Ranking Every NBA Team's 2021 'City Edition' Jersey

Sean Highkin@highkinFeatured ColumnistDecember 4, 2020

Los Angeles Clippers forward Kawhi Leonard wears the team's new city edition jerseys for the first time against the Houston Rockets during an NBA basketball game Friday, Nov. 22, 2019, in Los Angeles. The Clippers won 122-119. (AP Photo/Michael Owen Baker)
Michael Owen Baker/Associated Press

Since Nike took over the NBA's uniform partnership from Adidas in 2017, teams have been cranking out a new "City Edition" jersey every year, which incorporate some kind of element of a team's city, community, franchise history or something else of significance.

Yes, this is an obvious ploy to sell more jerseys, but it's resulted in some fantastic designs over the years—along with some truly awful ones.

Weeks before the truncated 2020-21 season tips off, all 30 teams have revealed their newest City Edition jerseys, with some running it back and others taking big swings.

Here is a totally subjective (but also totally correct) ranking of the new designs.


30. Oklahoma City Thunder

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The Thunder have had and continue to have the worst color scheme in the NBA. The first good jersey they've produced since moving from Seattle to Oklahoma City in 2008 was last year's city edition, a collaboration with the local Cherokee tribe. They would have done well to stick with that theme, maybe with a different color scheme to change it up. These new ones are a mess.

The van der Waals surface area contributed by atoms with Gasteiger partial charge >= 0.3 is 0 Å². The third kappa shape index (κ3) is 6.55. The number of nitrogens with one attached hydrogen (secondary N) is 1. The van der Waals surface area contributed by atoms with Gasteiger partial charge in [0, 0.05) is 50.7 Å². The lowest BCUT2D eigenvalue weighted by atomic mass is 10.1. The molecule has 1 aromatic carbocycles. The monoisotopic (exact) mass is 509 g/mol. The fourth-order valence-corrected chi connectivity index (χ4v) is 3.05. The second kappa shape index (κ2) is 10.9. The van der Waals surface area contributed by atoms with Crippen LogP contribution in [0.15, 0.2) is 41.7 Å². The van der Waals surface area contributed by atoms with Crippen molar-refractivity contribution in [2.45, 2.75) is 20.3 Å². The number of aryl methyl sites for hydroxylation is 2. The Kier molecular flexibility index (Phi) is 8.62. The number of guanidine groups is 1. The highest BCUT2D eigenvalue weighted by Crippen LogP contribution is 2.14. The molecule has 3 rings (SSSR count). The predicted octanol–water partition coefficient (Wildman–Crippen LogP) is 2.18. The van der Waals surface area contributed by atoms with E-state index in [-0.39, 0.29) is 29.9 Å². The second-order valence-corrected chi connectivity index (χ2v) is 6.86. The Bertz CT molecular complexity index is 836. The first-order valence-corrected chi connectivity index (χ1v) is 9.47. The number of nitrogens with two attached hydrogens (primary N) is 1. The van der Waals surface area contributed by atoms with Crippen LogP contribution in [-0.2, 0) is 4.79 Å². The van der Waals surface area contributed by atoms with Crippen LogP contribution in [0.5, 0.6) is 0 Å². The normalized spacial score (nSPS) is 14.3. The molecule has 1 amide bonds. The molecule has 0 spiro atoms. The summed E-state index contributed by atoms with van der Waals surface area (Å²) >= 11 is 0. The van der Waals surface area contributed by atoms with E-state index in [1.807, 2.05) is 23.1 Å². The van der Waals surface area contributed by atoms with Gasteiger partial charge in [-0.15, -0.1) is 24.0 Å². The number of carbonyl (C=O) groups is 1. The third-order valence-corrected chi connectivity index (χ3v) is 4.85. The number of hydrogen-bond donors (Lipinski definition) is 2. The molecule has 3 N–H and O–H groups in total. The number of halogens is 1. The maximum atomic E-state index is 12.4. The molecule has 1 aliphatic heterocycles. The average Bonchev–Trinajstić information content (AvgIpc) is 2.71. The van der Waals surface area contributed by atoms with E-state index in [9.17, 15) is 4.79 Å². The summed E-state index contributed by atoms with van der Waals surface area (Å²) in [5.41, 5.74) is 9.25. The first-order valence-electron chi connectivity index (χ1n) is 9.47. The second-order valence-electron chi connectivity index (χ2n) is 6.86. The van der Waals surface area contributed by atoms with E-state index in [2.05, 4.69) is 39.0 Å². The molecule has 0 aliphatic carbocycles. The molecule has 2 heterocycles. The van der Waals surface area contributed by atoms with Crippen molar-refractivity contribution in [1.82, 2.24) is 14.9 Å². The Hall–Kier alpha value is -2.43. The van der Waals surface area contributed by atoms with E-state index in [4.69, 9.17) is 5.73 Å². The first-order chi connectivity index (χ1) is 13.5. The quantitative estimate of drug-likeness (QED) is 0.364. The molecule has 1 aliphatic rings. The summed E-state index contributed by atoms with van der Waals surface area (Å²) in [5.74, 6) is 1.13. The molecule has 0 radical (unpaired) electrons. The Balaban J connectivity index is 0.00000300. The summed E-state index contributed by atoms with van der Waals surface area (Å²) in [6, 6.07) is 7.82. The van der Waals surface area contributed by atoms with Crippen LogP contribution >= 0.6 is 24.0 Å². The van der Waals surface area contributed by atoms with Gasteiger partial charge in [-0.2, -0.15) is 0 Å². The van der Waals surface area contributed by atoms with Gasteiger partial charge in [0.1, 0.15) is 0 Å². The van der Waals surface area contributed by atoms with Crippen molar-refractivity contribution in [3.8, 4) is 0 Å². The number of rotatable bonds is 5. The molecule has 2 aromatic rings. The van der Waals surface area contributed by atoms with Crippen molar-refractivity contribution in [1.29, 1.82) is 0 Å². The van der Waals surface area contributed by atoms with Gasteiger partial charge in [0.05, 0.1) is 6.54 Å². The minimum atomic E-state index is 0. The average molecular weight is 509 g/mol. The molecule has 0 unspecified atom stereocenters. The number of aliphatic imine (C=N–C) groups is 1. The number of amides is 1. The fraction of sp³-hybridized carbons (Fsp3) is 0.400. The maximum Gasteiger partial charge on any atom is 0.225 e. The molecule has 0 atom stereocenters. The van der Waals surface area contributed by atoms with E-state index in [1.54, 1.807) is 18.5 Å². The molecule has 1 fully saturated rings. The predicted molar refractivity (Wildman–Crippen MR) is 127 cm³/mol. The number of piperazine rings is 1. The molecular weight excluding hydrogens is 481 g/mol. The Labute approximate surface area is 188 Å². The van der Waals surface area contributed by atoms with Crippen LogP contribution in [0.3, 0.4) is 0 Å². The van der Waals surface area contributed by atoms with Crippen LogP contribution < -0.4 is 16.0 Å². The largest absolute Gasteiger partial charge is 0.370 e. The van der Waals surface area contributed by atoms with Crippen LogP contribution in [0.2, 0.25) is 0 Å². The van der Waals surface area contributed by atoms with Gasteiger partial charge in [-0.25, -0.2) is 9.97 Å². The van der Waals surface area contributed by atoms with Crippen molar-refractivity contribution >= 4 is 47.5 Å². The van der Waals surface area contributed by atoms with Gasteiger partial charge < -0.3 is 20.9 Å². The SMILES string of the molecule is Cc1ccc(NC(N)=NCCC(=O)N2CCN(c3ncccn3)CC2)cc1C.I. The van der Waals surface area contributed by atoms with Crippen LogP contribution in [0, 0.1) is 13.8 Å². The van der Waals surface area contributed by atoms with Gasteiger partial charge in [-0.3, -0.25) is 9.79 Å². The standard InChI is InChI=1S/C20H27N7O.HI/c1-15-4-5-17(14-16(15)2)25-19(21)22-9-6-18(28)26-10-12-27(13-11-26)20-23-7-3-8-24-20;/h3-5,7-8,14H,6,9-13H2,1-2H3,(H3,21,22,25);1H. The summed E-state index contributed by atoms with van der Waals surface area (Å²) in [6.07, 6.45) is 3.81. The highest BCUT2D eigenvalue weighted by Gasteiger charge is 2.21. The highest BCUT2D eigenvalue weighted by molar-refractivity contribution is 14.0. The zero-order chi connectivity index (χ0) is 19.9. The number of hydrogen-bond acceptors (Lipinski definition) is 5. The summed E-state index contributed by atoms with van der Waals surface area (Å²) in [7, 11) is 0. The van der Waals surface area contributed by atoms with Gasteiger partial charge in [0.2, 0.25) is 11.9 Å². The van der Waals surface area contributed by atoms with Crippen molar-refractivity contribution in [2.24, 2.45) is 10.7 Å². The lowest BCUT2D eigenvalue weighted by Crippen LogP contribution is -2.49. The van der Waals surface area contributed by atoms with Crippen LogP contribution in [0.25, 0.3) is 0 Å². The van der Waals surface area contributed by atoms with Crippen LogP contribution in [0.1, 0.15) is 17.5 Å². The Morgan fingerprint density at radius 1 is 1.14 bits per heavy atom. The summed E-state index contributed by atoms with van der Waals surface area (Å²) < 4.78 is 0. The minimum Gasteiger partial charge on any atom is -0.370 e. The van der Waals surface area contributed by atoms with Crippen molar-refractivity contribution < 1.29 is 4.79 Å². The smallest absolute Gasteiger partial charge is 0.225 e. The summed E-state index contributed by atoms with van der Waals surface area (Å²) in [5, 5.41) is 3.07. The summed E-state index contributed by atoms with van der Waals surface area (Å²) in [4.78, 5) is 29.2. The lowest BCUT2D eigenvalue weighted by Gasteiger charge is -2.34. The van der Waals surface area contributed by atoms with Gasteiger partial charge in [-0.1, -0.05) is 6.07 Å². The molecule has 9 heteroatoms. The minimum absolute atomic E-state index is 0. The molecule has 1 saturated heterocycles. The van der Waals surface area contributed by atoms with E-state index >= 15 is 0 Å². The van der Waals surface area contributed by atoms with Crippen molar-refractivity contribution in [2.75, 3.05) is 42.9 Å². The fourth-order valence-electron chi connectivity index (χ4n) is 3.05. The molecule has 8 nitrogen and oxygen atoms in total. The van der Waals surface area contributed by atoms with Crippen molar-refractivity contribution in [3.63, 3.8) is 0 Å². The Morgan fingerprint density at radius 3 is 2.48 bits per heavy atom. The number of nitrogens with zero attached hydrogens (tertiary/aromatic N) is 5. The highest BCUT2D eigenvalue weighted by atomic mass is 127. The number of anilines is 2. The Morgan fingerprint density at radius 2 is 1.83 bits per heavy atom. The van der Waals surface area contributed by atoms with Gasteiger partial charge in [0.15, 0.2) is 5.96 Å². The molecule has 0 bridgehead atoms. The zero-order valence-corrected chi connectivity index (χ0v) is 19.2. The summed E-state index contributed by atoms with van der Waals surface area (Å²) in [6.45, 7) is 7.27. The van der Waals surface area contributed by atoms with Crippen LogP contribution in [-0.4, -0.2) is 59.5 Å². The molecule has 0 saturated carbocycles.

29. Washington Wizards

There has never once been a good gray jersey in the NBA. Many teams have tried over the years, and they've all fallen flat. The closest anyone has come to pulling it off was the Nets' Brooklyn Dodgers throwbacks in 2013-14, which would have been great if not for the sleeves. Be thankful the sleeved-jersey era of NBA history is in the past.


28. New York Knicks

For some reason, half the teams in the league have decided the Indiana Pacers' Hoosiers jerseys are a blueprint to follow. The Knicks needed more words to fill out the circle, so they just stuck "City Never Sleeps" in. If they wanted to design a jersey around a nickname for the city primarily used by people who aren't from there, they could have played around with some green and red color schemes with a "Big Apple" theme. At least that would have been totally different and off-the-wall, which is always a better approach to these designs than something sort of close to your normal design but not interesting enough to stand out.


27. Detroit Pistons

The Pistons did the same exact thing as the Knicks. Would it be too much to ask for a Motown-themed jersey one of these years? A lot of the best City Editions over the years have honored local musical traditions—the Timberwolves' Prince tributes and the Nets' Notorious B.I.G. tributes come to mind. And few cities have contributed more to American popular music than Detroit. It's time to do something to honor that.